In the end, not even a distraction like Johnny Damon and the condescending “Tsk, tsk” Red Sox fans are getting today from some for daring to boo the idiot (egads!) can twist us from the game itself.
On the short list of candidates, what would you say has been the best game of the 2006 season thus far?
It’s safe to say many would offer up last night’s 7-3 win by Boston over New York, which not so coincidentally was the first chapter of Red Sox-Yankees this season. Just 18 more to go. Or, if you’re as confident as Boston manager Terry Francona, “probably more.”
This was, of course, to be Damon’s night, his grand entrance in pinstripes on the turf he once famously called his own. Instead, Damon was jeered heartily, couldn’t buy a hit, and was forced to watch David Ortiz do something he had seen so many times before: Take over, and carry his teammates to victory.
Who's bigger than Big Papi? If you listened these last few days, you might think Damon was in his time as a Red Sox icon, might have been led to believe the hairy dude actually did change water into wine. Sorry. Ortiz overwhelmed Damon in popularity when his former bearded self was here, and he continues to do the same with him on the enemy's sidelines. Damon was a nice player, then he grew the beard and morphed into a marketer's dream in addition to it all, a dreamboat for the ladies. But Ortiz doubles the population. He makes the guys swoon even more. If we had to rank most popular players from the 2004 team, there's no argument who's No. 1, the same guy who is No. 1 in 2006.
The Yankees, and Mike Myers, the man brought in to face Ortiz on a regular basis, learned again why last night.
Tonight, thanks to a schedule maker apparently on Red Bull, the Sox and Yanks wrap up this series before meeting three more times in New York next week, then three more times at Fenway Park in a fortnight. The news of gas prices being out of control apparently has yet to hit the front offices of Major League Baseball.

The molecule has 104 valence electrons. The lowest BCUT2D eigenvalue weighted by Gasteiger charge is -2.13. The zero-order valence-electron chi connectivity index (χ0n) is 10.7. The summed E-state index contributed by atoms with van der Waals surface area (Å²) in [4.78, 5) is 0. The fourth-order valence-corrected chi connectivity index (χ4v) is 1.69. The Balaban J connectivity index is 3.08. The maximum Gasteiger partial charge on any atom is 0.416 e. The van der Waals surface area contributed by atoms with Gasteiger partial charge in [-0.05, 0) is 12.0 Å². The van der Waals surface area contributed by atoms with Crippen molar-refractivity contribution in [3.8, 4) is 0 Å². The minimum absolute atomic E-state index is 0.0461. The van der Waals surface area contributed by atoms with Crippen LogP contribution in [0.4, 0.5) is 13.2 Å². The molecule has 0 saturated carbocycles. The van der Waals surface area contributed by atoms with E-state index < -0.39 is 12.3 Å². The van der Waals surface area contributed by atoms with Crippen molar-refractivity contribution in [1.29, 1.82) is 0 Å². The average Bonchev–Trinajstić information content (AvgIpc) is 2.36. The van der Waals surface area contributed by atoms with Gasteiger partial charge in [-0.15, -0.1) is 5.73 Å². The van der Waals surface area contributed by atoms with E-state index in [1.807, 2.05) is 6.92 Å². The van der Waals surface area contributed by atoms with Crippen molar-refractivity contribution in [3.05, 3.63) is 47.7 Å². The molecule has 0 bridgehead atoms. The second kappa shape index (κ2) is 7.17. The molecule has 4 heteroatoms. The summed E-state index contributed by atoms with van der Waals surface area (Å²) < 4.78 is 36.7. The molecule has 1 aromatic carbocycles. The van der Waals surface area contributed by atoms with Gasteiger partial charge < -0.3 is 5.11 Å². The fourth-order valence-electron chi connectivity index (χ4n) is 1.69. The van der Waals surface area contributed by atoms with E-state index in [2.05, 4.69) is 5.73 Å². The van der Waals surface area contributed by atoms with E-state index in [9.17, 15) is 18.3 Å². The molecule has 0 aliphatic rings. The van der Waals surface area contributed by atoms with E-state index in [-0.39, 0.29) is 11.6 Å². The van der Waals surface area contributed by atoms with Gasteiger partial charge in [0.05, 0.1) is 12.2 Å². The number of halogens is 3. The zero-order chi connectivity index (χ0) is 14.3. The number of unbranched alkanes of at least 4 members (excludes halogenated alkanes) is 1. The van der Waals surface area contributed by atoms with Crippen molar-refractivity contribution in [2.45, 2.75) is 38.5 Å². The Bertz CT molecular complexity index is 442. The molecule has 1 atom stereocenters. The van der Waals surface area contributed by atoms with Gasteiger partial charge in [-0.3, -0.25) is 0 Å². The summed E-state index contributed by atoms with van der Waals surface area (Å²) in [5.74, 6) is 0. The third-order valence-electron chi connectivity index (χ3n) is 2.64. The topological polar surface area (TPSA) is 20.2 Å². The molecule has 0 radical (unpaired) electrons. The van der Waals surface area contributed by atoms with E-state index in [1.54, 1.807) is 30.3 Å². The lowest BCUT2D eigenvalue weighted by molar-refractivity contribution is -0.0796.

Josh Beckett, coming off his worst start of the season -- a superlative Sox fans hope remains at season's end for last week's disaster -- faces the Yankees tonight, conjuring nightmares for Joe Torre's boys. It was Beckett, not long after Aaron Boone broke the hearts of Red Sox fans everywhere three years ago, who tore them out of the Yankees, flummoxing them in the World Series and leading his Marlins to the title.
"As long as he is still healthy, with that great fastball," Jason Giambi said, "he's one of those guys who can go out there and be 20-1, 20-3. He's got that kind of potential."
Of course, some Sox fans had Beckett tabbed for such a lofty record after his first three outings, cruising to wins over Texas, Toronto, and Seattle. But ever since the seventh inning at Toronto a week and a half ago, trouble has plagued Beckett, injecting at least an ounce of concern.
In many ways, Beckett has a lot to prove tonight. He needs to show that last week was a hiccup. He needs to show that he can handle this rivalry -- which he can -- without getting too emotionally charged into it -- which is the question. He needs to show that 2003 wasn't a flash in the pan success at 23 against New York, that he really might have this team's number, in which case, all bets are off as far as who's the favorite in the AL East.
Beckett is one of the more promising young pitchers in the game, but let's not kid ourselves. At least part of the reason he's here is because of what he accomplished in 2003 against the Yankees. The history is there, and now he gets his first taste of New York within the confines of the rivalry, the likes of which he only experienced in Miami with that other team from Florida, the Devil Rays.
I'm thinking Beckett might find this a wee bit different.
Damon? He'll be in there tonight again, and will be booed once more by Red Sox Nation. But he'll take a back seat in the spotlight as Beckett tries to harness the aura of being the center of attention on one of the biggest stages in sports. If Red Sox fans enjoyed spoiling Damon's return, they'd like nothing better to present New York with another Yankee-killer, just one night after the most clutch player in the game re-introduced himself to a team that has all but thrown its hands up at getting him out.